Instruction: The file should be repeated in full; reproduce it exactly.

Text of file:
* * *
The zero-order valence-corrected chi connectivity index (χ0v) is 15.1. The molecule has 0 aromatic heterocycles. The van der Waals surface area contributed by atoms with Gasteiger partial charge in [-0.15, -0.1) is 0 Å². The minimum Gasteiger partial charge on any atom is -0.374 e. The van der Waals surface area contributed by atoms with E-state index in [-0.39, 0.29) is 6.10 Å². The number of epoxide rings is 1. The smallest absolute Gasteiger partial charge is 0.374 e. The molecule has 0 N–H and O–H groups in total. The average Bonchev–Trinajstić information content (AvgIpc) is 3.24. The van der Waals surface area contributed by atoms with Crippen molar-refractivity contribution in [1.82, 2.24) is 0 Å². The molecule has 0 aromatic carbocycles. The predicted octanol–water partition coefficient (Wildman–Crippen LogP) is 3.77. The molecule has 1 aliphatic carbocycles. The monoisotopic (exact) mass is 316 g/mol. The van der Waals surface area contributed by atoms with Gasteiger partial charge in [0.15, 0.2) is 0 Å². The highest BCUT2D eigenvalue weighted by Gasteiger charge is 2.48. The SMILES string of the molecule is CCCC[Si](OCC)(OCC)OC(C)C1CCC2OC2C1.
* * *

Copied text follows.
The zero-order valence-corrected chi connectivity index (χ0v) is 15.1. The molecule has 0 aromatic heterocycles. The van der Waals surface area contributed by atoms with Gasteiger partial charge in [-0.15, -0.1) is 0 Å². The minimum Gasteiger partial charge on any atom is -0.374 e. The van der Waals surface area contributed by atoms with E-state index in [-0.39, 0.29) is 6.10 Å². The number of epoxide rings is 1. The smallest absolute Gasteiger partial charge is 0.374 e. The molecule has 0 N–H and O–H groups in total. The average Bonchev–Trinajstić information content (AvgIpc) is 3.24. The van der Waals surface area contributed by atoms with Crippen molar-refractivity contribution in [1.82, 2.24) is 0 Å². The molecule has 0 aromatic carbocycles. The predicted octanol–water partition coefficient (Wildman–Crippen LogP) is 3.77. The molecule has 1 aliphatic carbocycles. The monoisotopic (exact) mass is 316 g/mol. The van der Waals surface area contributed by atoms with Gasteiger partial charge in [0.15, 0.2) is 0 Å². The highest BCUT2D eigenvalue weighted by Gasteiger charge is 2.48. The SMILES string of the molecule is CCCC[Si](OCC)(OCC)OC(C)C1CCC2OC2C1.